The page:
Embedded Vision Development System FAQ 

  1. What is embedded vision?

    Answer: Embedded vision refers to machines that understand their environment through visual means, extracting meaning from visual inputs. Embedded vision is the merging of two technologies: embedded systems and computer vision (also sometimes referred to as machine vision).

  2. What is the market relevance of embedded vision?

    Answer: Embedded vision applications span many different domains. Application examples include advanced driver assistance systems (automotive), augmented reality (consumer, industrial), gesture recognition (consumer, medical), surveillance cameras (security) and many more. Embedded vision is predicted to be one of the fastest growing technology domains. Data points:

    • IMS Research predicts an annual revenue growth of 6-9 percent worldwide for special-purpose processors in under-the-hood automotive applications, to $187 million by 2017
    • ABI Research forecasts 600 million smartphones with vision-based gesture recognition to be shipped in 2017
    • Juniper research predicts that augmented reality applications will generate close to $300 million from mobile devices in 2013

  3. What is the Embedded Vision Development System?

    Answer: The Embedded Vision Development System enables OEMs and semiconductor companies to rapidly design and prototype specialized embedded vision processors that are optimized for power and performance needed in embedded vision applications. It is an integrated solution based on Synopsys' Processor Designer and Synopsys' HAPS FPGA-based prototyping system. The Embedded Vision Development System includes pre-verified design examples to help designers quickly implement an application-specific instruction-set processor (ASIP) optimized to meet their specific SoC objectives for power consumption and performance. It provides a ready-to-use, modifiable base processor including a full C/C++ compiler, which supports all functions provided by the OpenCV library.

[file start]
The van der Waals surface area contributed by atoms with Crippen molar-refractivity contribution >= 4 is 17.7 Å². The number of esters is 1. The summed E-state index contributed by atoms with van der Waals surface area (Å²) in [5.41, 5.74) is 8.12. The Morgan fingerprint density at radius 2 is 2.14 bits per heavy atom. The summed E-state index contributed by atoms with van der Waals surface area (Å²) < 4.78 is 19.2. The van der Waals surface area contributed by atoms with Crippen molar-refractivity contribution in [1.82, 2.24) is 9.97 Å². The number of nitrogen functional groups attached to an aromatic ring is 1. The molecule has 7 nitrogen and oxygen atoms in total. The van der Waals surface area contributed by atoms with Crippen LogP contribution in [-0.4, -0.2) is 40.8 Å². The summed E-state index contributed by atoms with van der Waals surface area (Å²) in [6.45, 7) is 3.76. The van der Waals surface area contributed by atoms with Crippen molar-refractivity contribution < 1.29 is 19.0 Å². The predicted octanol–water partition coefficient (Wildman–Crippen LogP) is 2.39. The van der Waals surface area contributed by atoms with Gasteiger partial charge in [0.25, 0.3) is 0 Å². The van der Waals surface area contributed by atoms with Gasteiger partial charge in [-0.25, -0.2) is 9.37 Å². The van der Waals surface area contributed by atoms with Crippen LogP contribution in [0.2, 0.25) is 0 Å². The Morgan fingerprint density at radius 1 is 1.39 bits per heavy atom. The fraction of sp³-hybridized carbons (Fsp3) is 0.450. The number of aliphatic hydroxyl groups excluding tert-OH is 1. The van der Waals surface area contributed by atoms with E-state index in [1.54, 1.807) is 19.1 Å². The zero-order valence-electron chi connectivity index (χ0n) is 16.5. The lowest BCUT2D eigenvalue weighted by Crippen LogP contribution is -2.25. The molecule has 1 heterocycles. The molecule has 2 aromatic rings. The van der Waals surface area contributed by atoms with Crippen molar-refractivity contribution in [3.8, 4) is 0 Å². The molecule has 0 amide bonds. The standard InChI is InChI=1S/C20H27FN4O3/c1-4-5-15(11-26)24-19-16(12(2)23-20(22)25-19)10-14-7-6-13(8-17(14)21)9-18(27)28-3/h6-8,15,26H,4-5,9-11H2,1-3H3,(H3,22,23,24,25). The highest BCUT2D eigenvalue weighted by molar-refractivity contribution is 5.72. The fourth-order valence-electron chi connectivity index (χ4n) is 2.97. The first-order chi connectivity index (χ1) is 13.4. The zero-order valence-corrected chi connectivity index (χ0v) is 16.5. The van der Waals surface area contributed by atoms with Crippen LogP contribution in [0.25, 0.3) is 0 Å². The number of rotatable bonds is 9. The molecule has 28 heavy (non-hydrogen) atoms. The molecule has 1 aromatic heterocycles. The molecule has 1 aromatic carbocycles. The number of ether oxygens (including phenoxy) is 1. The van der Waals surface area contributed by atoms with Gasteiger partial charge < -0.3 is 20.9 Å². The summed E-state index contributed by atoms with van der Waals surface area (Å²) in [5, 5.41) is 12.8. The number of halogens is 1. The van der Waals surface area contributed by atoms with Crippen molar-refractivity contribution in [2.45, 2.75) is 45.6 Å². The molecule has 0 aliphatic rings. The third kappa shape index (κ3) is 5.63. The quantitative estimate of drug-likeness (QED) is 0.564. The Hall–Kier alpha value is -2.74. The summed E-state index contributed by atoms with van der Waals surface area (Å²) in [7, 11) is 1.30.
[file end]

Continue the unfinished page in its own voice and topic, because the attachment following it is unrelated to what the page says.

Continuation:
The Embedded Vision Development System saves months of engineering effort by combining software and hardware tools that enable designers to analytically arrive at the best processor implementation for their specific application, then quickly prototype the entire SoC to complete the hardware/software integration.

  4. Why do designers consider building their own processor for embedded vision applications?

    Answer:Embedded vision is processing-intensive and many applications demand extreme cost- and energy-efficiency, while also requiring programmability to accommodate new algorithms and new functions over time. Standard RISC cores, DSPs and GPUs are typically not efficient enough or do not have the processing power that is needed for these applications. Application-specific processors (ASIPs) often yield the best mix of performance, efficiency and flexibility. Often referred to as the three P's (performance, power efficiency, programmability) these requirements can be addressed by tailoring the processor architecture to the application specific requirements: the instruction set, the register architecture, the memory and bus interfaces, parallel execution units and tailored pipeline structure to name a few.

  5. What are the key challenges for designers building their application-specific processor (ASIP) for embedded vision?